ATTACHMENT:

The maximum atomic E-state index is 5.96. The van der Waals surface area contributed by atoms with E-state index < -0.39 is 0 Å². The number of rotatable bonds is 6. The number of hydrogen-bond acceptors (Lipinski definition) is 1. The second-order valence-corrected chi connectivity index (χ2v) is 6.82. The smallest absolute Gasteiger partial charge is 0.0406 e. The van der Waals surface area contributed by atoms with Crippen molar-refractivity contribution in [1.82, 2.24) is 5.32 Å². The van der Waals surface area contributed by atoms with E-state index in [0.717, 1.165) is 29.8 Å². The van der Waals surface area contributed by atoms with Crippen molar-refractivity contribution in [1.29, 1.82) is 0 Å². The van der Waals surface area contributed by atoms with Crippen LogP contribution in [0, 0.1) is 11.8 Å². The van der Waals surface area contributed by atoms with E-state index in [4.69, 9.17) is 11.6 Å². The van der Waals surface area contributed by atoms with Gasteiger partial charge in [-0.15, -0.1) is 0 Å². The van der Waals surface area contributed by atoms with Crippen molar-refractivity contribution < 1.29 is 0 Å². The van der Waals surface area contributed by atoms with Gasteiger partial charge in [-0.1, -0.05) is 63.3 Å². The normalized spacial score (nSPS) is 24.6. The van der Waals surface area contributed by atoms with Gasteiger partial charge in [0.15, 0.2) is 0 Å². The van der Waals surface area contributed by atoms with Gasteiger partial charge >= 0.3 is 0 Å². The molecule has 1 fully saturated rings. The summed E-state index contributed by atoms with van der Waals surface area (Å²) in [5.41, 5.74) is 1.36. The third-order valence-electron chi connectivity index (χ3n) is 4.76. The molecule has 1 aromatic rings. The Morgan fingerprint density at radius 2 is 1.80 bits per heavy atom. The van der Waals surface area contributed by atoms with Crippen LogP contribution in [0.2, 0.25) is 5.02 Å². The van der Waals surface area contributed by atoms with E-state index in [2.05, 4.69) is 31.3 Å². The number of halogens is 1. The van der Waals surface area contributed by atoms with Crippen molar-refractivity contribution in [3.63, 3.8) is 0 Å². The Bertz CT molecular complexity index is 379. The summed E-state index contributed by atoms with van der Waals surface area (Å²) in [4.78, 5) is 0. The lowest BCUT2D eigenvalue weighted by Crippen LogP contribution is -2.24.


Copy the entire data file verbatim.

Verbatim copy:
The maximum atomic E-state index is 5.96. The van der Waals surface area contributed by atoms with E-state index < -0.39 is 0 Å². The number of rotatable bonds is 6. The number of hydrogen-bond acceptors (Lipinski definition) is 1. The second-order valence-corrected chi connectivity index (χ2v) is 6.82. The smallest absolute Gasteiger partial charge is 0.0406 e. The van der Waals surface area contributed by atoms with Crippen molar-refractivity contribution in [1.82, 2.24) is 5.32 Å². The van der Waals surface area contributed by atoms with E-state index in [0.717, 1.165) is 29.8 Å². The van der Waals surface area contributed by atoms with Crippen molar-refractivity contribution in [1.29, 1.82) is 0 Å². The van der Waals surface area contributed by atoms with Crippen LogP contribution in [0, 0.1) is 11.8 Å². The van der Waals surface area contributed by atoms with E-state index in [4.69, 9.17) is 11.6 Å². The van der Waals surface area contributed by atoms with Gasteiger partial charge in [-0.15, -0.1) is 0 Å². The van der Waals surface area contributed by atoms with Crippen molar-refractivity contribution < 1.29 is 0 Å². The van der Waals surface area contributed by atoms with Gasteiger partial charge in [-0.1, -0.05) is 63.3 Å². The normalized spacial score (nSPS) is 24.6. The van der Waals surface area contributed by atoms with Gasteiger partial charge in [0.15, 0.2) is 0 Å². The van der Waals surface area contributed by atoms with Gasteiger partial charge >= 0.3 is 0 Å². The molecule has 1 fully saturated rings. The summed E-state index contributed by atoms with van der Waals surface area (Å²) in [5.41, 5.74) is 1.36. The third-order valence-electron chi connectivity index (χ3n) is 4.76. The molecule has 1 aromatic rings. The Morgan fingerprint density at radius 2 is 1.80 bits per heavy atom. The van der Waals surface area contributed by atoms with Crippen LogP contribution in [0.2, 0.25) is 5.02 Å². The van der Waals surface area contributed by atoms with E-state index in [2.05, 4.69) is 31.3 Å². The number of halogens is 1. The van der Waals surface area contributed by atoms with Crippen molar-refractivity contribution in [3.63, 3.8) is 0 Å². The Bertz CT molecular complexity index is 379. The summed E-state index contributed by atoms with van der Waals surface area (Å²) in [4.78, 5) is 0. The lowest BCUT2D eigenvalue weighted by Crippen LogP contribution is -2.24.